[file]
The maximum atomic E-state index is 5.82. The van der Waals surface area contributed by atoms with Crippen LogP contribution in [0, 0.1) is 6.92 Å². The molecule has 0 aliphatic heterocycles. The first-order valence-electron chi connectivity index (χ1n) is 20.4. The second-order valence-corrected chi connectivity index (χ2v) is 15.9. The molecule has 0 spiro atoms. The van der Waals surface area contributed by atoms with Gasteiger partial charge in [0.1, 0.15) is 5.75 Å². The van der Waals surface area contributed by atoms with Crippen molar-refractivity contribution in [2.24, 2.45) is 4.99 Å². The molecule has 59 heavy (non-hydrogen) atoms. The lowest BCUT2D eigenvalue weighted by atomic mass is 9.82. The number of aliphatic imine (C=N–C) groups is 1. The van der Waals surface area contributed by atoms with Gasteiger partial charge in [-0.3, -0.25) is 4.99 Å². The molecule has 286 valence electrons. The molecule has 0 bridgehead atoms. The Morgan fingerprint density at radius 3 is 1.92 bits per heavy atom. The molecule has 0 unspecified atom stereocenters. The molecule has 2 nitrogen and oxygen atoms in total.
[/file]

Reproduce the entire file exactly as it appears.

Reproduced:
The maximum atomic E-state index is 5.82. The van der Waals surface area contributed by atoms with Crippen LogP contribution in [0, 0.1) is 6.92 Å². The molecule has 0 aliphatic heterocycles. The first-order valence-electron chi connectivity index (χ1n) is 20.4. The second-order valence-corrected chi connectivity index (χ2v) is 15.9. The molecule has 0 spiro atoms. The van der Waals surface area contributed by atoms with Gasteiger partial charge in [0.1, 0.15) is 5.75 Å². The van der Waals surface area contributed by atoms with Crippen molar-refractivity contribution in [2.24, 2.45) is 4.99 Å². The molecule has 59 heavy (non-hydrogen) atoms. The lowest BCUT2D eigenvalue weighted by atomic mass is 9.82. The number of aliphatic imine (C=N–C) groups is 1. The van der Waals surface area contributed by atoms with Gasteiger partial charge in [-0.3, -0.25) is 4.99 Å². The molecule has 286 valence electrons. The molecule has 0 bridgehead atoms. The Morgan fingerprint density at radius 3 is 1.92 bits per heavy atom. The molecule has 0 unspecified atom stereocenters. The molecule has 2 nitrogen and oxygen atoms in total.